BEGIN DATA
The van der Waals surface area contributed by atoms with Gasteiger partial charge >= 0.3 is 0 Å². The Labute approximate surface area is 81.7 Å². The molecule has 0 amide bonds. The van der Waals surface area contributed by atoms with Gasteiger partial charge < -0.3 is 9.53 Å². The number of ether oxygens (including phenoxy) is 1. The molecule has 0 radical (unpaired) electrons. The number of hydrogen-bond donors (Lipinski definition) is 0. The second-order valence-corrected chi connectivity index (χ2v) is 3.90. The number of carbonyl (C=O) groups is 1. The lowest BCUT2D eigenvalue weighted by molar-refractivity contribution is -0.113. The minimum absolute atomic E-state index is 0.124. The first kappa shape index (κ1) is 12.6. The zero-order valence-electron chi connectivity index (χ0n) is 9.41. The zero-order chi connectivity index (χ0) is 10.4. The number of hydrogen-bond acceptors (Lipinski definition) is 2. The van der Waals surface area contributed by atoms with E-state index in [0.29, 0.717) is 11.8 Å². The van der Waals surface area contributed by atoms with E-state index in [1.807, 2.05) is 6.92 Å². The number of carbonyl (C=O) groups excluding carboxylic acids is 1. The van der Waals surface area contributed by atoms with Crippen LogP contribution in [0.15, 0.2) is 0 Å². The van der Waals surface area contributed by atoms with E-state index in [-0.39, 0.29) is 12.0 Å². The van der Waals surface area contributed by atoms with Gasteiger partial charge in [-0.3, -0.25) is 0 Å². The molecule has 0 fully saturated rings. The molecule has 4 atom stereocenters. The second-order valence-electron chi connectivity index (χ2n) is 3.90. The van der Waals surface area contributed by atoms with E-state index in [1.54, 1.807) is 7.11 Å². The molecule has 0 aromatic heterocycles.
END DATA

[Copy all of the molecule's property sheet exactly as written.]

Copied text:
The van der Waals surface area contributed by atoms with Gasteiger partial charge >= 0.3 is 0 Å². The Labute approximate surface area is 81.7 Å². The molecule has 0 amide bonds. The van der Waals surface area contributed by atoms with Gasteiger partial charge < -0.3 is 9.53 Å². The number of ether oxygens (including phenoxy) is 1. The molecule has 0 radical (unpaired) electrons. The number of hydrogen-bond donors (Lipinski definition) is 0. The second-order valence-corrected chi connectivity index (χ2v) is 3.90. The number of carbonyl (C=O) groups is 1. The lowest BCUT2D eigenvalue weighted by molar-refractivity contribution is -0.113. The minimum absolute atomic E-state index is 0.124. The first kappa shape index (κ1) is 12.6. The zero-order valence-electron chi connectivity index (χ0n) is 9.41. The zero-order chi connectivity index (χ0) is 10.4. The number of hydrogen-bond acceptors (Lipinski definition) is 2. The van der Waals surface area contributed by atoms with E-state index in [0.29, 0.717) is 11.8 Å². The van der Waals surface area contributed by atoms with E-state index in [1.807, 2.05) is 6.92 Å². The number of carbonyl (C=O) groups excluding carboxylic acids is 1. The van der Waals surface area contributed by atoms with Crippen LogP contribution in [0.15, 0.2) is 0 Å². The van der Waals surface area contributed by atoms with E-state index in [-0.39, 0.29) is 12.0 Å². The van der Waals surface area contributed by atoms with Gasteiger partial charge in [-0.3, -0.25) is 0 Å². The molecule has 0 fully saturated rings. The molecule has 4 atom stereocenters. The second-order valence-electron chi connectivity index (χ2n) is 3.90. The van der Waals surface area contributed by atoms with E-state index in [1.54, 1.807) is 7.11 Å². The molecule has 0 aromatic heterocycles.